Navajo County, like many counties in the state, is facing some financial difficulties due to the loss of some funding from the state of Arizona. Unfortunately, one of the ways the county is considering paying for its loss of funds is to stop paying for services it is legally required to perform and charging the cities in the county for performing those duties. This, in effect, is double taxation as citizens of the cities are already paying county taxes to cover those functions and will, if this practice continues, be paying for it again as residents of the city.
The Navajo County Attorney's Office has prosecuted all cases filed in the Justice Court for at least 35 years. Pursuant to Arizona State Statutes, all cases filed in the Justice Court shall be prosecuted by the Navajo County Attorney. Nevertheless, the Navajo County Attorney has requested that the city pay a $94,000 annual fee to prosecute JP Court cases. This fee is not charged to other county residents for prosecution of cases which arise outside city limits.
The county has taken similar action regarding housing prisoners. Pursuant to state law, the sheriff in each county is required to provide housing for all county prisoners. The statutes specifically say that if a case is filed in the Justice Court and is tried in Justice Court or is transferred to the Superior Court, that the prisoner that was charged in Justice Court is a county prisoner and must be housed and cared for in a county jail at county expense.
Contrary to the relevant statutes, the county has requested that the cities pay to house prisoners for all cases which are filed in JP Court which arose within the city limits, an expense that is estimated to exceed $120,000 per year.
Winslow city officials have met with county officials on numerous occasions, and have also met with other city managers and city attorneys without success.
The basic concern of staff is that the county's action places a burden on residents of the city to pay an additional fee for housing of prisoners, and for prosecution of cases filed in the JP Court over and above what they are already paying as county residents to the county for the same services.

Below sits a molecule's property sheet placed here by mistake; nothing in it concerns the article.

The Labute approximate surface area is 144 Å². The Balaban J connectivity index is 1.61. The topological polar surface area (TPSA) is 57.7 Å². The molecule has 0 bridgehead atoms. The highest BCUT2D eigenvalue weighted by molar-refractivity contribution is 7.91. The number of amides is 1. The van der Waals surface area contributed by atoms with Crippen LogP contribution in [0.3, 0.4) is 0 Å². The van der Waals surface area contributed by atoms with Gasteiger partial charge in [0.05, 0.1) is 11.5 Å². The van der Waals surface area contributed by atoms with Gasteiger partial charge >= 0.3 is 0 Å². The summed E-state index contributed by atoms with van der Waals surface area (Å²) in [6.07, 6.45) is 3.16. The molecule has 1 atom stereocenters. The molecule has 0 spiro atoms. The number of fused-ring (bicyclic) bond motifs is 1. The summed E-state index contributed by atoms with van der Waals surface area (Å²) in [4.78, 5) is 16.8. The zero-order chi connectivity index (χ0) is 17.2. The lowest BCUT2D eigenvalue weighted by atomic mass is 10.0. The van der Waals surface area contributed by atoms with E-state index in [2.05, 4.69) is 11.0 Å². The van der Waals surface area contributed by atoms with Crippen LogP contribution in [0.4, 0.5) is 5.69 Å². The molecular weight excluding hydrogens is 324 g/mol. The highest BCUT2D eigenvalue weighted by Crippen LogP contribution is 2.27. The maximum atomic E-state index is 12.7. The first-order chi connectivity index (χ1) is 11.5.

Additional annual expenses of $214,000 annually ($120,000 plus $94,000) could be the added cost to the city of Winslow for services that the county is mandated by state law to provide for all citizens of the county. Similar additions to the costs for other cities are likely to be similar.
The Winslow City Council was to consider a resolution proposing a solution to part of this problem during its strategic planning session. The creation of a county wide jail district would allow property taxes in the county to equally pay for the services of prosecuting crimes by the county attorney and housing inmates in the county jail. This would eliminate the need and possibility of asking cities to pay for functions that are the responsibility of the county and for those who live in cities to pay for these functions twice.
The resolution and reasons for urging support of it are as follows. The effect of the resolution would be a county wide election to create a jail district. Approximately half of the counties in Arizona already have such a county wide jail district and more are expected to consider this solution as the funding problem is certainly not unique to Navajo County.